Who Named Japan - Japan?

Discussion in 'All Things Japanese' started by Akira Le, Mar 4, 2018.

  1. Akira Le

    Akira Le Registered

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    Just curious in doing research on Japan - if the country was/is officially Nippon/Niho - who decided to call them Japan - and what's the consenus on that name in Japan?
    Any ideas? Thanks if you have the time.
     
  2. Mike Cash

    Mike Cash 骨も命も皆此の土地に埋めよう

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  3. Kami Nana

    Kami Nana 後輩

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    Well, that certainly explains how "Japan" came about as a word/name...but it doesn't explain how the Japanese, themselves, feel about this foreign designation for their country(and it's people/culture, for that matter).
     
  4. Toritoribe

    Toritoribe 松葉解禁
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    I wonder how Chinese people feel about "China", how Sri Lanka people feel about "Ceylon", or how British people feel about "Igirisu", which is the Japanese name for the UK. Personally, I, a native Japanese, don't feel anything about "Japan". I've never thought it should be called Nihon or Nippon at all. It's just called so in English.
     
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  5. Kami Nana

    Kami Nana 後輩

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    Hey, I had even wondered how Germany was called as such...when isn't the real name for it "Deutchland"(I know this isn't right...) or something to that effect?

    Thanks for the insight...though, I'm kinda surprised Japan had alternate names for other countries. Like that example with Germany I gave earlier, isn't it called something like what I had given by Japanese people rather than "Germany"? Or America is "Amerika"?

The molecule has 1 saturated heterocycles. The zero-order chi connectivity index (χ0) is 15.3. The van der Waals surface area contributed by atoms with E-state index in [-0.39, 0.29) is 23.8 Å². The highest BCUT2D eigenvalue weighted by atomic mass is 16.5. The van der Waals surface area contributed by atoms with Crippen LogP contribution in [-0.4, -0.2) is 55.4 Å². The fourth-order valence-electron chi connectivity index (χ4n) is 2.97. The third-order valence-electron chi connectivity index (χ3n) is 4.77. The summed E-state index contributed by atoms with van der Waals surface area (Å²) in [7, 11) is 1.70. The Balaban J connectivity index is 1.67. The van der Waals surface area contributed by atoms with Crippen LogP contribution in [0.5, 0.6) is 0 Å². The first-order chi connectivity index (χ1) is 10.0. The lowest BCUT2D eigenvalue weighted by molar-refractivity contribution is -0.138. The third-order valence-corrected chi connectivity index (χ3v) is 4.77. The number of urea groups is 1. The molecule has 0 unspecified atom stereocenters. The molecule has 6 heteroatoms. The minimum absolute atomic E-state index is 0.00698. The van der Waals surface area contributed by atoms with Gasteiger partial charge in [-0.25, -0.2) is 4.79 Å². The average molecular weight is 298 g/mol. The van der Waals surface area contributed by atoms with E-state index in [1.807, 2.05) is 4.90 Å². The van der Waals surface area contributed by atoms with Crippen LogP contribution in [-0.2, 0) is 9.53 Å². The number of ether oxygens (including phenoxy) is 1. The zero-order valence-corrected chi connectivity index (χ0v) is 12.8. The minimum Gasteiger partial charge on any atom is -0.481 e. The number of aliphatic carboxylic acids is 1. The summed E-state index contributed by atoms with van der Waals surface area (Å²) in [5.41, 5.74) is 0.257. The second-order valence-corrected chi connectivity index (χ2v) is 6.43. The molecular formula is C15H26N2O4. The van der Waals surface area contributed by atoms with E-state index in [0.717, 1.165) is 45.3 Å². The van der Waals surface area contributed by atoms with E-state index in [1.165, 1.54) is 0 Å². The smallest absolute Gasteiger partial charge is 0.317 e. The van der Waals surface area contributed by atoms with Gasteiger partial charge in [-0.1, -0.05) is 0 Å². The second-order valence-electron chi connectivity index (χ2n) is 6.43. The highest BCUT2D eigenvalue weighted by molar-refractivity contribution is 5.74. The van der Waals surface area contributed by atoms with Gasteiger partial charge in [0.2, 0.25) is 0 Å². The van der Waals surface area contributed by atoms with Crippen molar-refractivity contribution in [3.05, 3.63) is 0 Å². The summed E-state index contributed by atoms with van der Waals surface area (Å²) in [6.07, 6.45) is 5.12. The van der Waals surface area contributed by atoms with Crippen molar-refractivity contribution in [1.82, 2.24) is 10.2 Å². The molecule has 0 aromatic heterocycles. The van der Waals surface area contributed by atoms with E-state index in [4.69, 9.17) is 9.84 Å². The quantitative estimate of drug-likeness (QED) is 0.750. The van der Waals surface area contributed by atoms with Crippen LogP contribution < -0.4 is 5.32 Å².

6. Toritoribe

    Toritoribe 松葉解禁
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    Germany is "Doitsu" (from Deutsch), Neitherlands is "Oranda" (from Holland), Korea is "Kankoku" (from Japanese pronunciation of the kanji name 韓国 for Korea) and so on. (And yes, the US is アメリカ "Amerika".)
     
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  7. Kami Nana

    Kami Nana 後輩

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    Ah, that's it. "Doitsu". Thank you. ^^ I've heard of Kankoku before, though.

    It's interesting how both Japan and Germany call America, "Amerika". (that is, if Rammstein's song "Amerika" is anything to go by) Also, isn't there another designation for America in Japan...I can't remember it off the top of my head; but, I believe it uses a kanji meaning "rice"(which perplexes me...what does America have to do with rice? O.o).
     
  8. Toritoribe

    Toritoribe 松葉解禁
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    That's 米国. It has nothing to do with "rice", though. 米 is just the abbreviation of the kani name 亜米利加. Similarly, Germany is also called 独/独国 (from 独逸), France is 仏/仏国 (from 仏蘭西), Russia is 露/露国 (from 露西亜), and UK is 英/英国 (from 英吉利) etc. (Now you can see why "English" is called 英語 in Japanese, right?) In these cases, kanji is used as a phonogram without any meaning, similar to transliterations of foreign (proper) names in Chinese language. (Incidentally, America is 美国 in Chinese, but this doen't mean America is beautiful, of course. It's just from the Chinese transliteration 美利堅.)
     
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  9. Julie.chan

    Julie.chan Sempai

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    That's just a proper transliteration for the German language. German, unlike English, has consistent pronunciation for its letters, since Germans don't have a history of importing foreign words without adapting them to their own language (unlike English). That's something I like about that language; it means you can look at a word and know right away how to pronounce it. In this specific example, I'm not exactly sure what the the letter "C" is used for by itself, or if it even is (I only remember encountering it in the "ch" combination), but I know that "K" is the letter used for that hard "K" sound found in "America", hence the spelling. It also uses the native German pronunciation for the rest of the letters, hence why it sounds a little different. (Worth noting: it's different from the Japanese pronunciation because the German "R" sound is more like an English "R" with a gargle-type thing that I was never able to vocalize).

    It also goes the other way; in the case of the word for Japan, it's, well, "Japan" in German, but it's pronounced in accordance to German spelling rules, so it sounds more like "yah pahn" (English-like spelling), or like ヤパン. And then the language is called "Japanisch", pronounced like "yah pahn ish".

    By the way, "Deutschland" is the native German term for Germany. The English word "Germany" comes from Latin "Germania", coined by the Romans.
     
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